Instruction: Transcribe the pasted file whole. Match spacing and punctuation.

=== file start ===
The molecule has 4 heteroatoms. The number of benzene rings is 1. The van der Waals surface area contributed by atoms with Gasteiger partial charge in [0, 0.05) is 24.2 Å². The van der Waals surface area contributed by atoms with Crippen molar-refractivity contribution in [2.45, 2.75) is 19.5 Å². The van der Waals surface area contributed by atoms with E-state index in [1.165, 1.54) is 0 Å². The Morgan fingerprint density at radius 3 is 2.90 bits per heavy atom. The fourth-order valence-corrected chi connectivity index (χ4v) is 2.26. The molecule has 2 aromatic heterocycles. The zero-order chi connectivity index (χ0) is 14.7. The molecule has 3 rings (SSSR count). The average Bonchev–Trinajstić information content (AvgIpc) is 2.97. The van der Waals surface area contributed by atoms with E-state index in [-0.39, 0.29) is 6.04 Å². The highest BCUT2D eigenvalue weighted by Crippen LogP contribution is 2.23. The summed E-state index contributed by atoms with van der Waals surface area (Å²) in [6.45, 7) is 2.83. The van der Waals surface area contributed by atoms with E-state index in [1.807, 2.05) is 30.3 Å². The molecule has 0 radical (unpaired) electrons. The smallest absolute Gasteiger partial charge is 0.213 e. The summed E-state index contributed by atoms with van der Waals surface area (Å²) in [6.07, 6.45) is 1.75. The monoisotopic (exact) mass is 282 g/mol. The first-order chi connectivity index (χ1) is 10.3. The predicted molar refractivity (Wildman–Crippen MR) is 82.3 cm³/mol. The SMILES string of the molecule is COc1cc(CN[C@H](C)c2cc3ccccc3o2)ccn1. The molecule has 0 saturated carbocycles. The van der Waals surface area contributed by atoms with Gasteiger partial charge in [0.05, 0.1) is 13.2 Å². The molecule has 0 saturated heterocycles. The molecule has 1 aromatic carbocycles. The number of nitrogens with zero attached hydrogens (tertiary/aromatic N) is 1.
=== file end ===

The molecule has 4 heteroatoms. The number of benzene rings is 1. The van der Waals surface area contributed by atoms with Gasteiger partial charge in [0, 0.05) is 24.2 Å². The van der Waals surface area contributed by atoms with Crippen molar-refractivity contribution in [2.45, 2.75) is 19.5 Å². The van der Waals surface area contributed by atoms with E-state index in [1.165, 1.54) is 0 Å². The Morgan fingerprint density at radius 3 is 2.90 bits per heavy atom. The fourth-order valence-corrected chi connectivity index (χ4v) is 2.26. The molecule has 2 aromatic heterocycles. The zero-order chi connectivity index (χ0) is 14.7. The molecule has 3 rings (SSSR count). The average Bonchev–Trinajstić information content (AvgIpc) is 2.97. The van der Waals surface area contributed by atoms with E-state index in [-0.39, 0.29) is 6.04 Å². The highest BCUT2D eigenvalue weighted by Crippen LogP contribution is 2.23. The summed E-state index contributed by atoms with van der Waals surface area (Å²) in [6.45, 7) is 2.83. The van der Waals surface area contributed by atoms with E-state index in [1.807, 2.05) is 30.3 Å². The molecule has 0 radical (unpaired) electrons. The smallest absolute Gasteiger partial charge is 0.213 e. The summed E-state index contributed by atoms with van der Waals surface area (Å²) in [6.07, 6.45) is 1.75. The monoisotopic (exact) mass is 282 g/mol. The first-order chi connectivity index (χ1) is 10.3. The predicted molar refractivity (Wildman–Crippen MR) is 82.3 cm³/mol. The SMILES string of the molecule is COc1cc(CN[C@H](C)c2cc3ccccc3o2)ccn1. The molecule has 0 saturated carbocycles. The van der Waals surface area contributed by atoms with Gasteiger partial charge in [0.05, 0.1) is 13.2 Å². The molecule has 0 saturated heterocycles. The molecule has 1 aromatic carbocycles. The number of nitrogens with zero attached hydrogens (tertiary/aromatic N) is 1.